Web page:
"So I mentioned it got to talk about it. That is the now the most successful documentary of the modern age in just over a week, it's netted 10 million gross. It has had a million downloads. It is 2000 meals. I'm in it guys full disclosure. I've got a stake in it, but it is so important. Got to ask you, this told us we were conspiracy theorists. That's nothing happened. We've got in just the areas where Greg Phillips Catherine, engelbrecht and the 2000 mules team looked. We have at least 400,000 illegal ballots that were being trafficked by NGOs by individuals who went to 27 drop boxes in 36 hours at 2 a.m. 3 a.m. what is your reaction to this? Is this a game changer? Will it affect those who are un political or in the middle potentially? What it needs to change is any state that still has a law that allows mail out ballots to everybody, ballot harvesting or any of these ways that our ballots don't go from one person's hand to the election officials directly should be outlawed. Now, I can understand mail in balloting at some level if you've got controls like states that do it well, is okay. But the states that just mail them out and these NGOs scarf them up, I got to tell you, in 2019, November, my wife and I took information to the Republican National Committee about ballot harvesting in California. Concrete concrete showed that they were doing it. They were registering people at Starbucks with addresses at dog parks, at places like this. We gave them the dataset that showed this. And they were like, that's great. We're going to go buy some 32nd attack ads.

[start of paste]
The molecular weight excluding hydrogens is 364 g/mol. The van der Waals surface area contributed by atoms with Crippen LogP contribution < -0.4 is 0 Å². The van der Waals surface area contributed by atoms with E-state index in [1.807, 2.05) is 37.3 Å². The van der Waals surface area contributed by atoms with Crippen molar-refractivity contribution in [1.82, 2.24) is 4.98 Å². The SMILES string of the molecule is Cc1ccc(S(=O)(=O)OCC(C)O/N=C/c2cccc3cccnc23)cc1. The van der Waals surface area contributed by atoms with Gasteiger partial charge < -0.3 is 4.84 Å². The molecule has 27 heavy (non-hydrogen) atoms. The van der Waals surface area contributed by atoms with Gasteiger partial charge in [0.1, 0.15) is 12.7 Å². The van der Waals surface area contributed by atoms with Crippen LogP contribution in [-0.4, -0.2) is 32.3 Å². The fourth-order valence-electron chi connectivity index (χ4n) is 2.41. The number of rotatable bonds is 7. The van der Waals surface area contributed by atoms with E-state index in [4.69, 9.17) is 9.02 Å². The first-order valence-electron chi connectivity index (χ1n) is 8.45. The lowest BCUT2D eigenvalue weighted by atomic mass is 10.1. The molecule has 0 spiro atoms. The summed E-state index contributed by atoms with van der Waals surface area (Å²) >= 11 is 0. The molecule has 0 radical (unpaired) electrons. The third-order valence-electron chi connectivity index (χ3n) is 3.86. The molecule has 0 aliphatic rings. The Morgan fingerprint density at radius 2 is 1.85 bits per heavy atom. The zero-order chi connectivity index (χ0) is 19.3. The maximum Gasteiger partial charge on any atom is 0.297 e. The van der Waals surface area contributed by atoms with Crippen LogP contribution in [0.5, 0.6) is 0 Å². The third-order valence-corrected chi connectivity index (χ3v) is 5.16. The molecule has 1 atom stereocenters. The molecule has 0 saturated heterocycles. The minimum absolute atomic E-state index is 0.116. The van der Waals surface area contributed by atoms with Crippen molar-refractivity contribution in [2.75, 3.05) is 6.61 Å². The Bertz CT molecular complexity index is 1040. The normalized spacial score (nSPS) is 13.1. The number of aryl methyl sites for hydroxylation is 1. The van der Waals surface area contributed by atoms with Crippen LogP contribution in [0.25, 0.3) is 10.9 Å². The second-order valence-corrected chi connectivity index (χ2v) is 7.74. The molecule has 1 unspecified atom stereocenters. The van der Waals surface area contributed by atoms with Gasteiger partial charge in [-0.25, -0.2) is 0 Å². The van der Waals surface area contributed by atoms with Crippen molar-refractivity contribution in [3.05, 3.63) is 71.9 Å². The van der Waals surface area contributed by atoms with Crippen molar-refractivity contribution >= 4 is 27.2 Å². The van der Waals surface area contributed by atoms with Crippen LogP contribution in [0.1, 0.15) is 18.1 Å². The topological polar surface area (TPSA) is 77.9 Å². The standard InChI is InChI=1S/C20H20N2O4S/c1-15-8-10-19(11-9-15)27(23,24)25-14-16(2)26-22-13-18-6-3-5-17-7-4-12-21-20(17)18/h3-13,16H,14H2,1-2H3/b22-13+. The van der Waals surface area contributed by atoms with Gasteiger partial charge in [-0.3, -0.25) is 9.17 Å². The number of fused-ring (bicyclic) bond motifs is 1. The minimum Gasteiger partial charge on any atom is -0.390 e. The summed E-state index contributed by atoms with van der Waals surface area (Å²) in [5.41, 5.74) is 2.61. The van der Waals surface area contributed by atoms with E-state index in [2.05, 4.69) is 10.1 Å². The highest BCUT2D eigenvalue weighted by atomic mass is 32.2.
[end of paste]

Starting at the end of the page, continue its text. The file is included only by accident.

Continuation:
Jim Hanson and Sebastian Discuss the 2022 Primaries
"He is Jim Hansen, the author of winning the second Civil War allegedly without firing a shot. Jim, welcome to the studio. What a wonderful place, dude. I like it. Not enough guns though, right? You know, is there some rule about that? I think we'll find out. Well, we'll do some research that I know we caught smoke cigars. That's the biggest problem, but we'll find out about the Second Amendment. Welcome in studio, we have so much to discuss Russia, Ukraine, Finland, Sweden, the border. But let's talk about tomorrow. It's been a rather dirty primary season in the granite state, the Keystone state. Talk to us about so, granite's New Hampshire, the Keystone state of Pennsylvania. We've invited us Doctor Oz on the show while constantly told by his PR team that is very busy. We'll get back to you. We'll get back to you. He seems to be ducking and avoiding media of late. Kathy Barnett, who I've known for years when she first came on Fox when I was hosting the national security moms there on Fox and Friends. Came on Thursday when all the hubbub about her D two one fours and her military service erupted. I asked her some tough questions. She quitted herself quite well. So give us your take as somebody who understands Trump, maga, the swamp, the rhinos. What's your take on Pennsylvania? Anybody but the Democrats? I think all this infighting was not helpful. I think Oz doesn't want to come on your show because you're going to ask him why he's pals with Erdoğan. Why he voted in the last Turkish election why he hasn't renounced his citizenship and why he's not even vaguely a conservative in any meaningful way. I understand Trump like celebrities. Okay, I get it. And he figured name recognition matters. That's a reasonable thing to do. But the problem is now we've got not just a rhino. We've got, I don't even know what he is. He's a no. You know, he's a nothing. And if he wins, he may be able to do it, but I would prefer someone who's actually on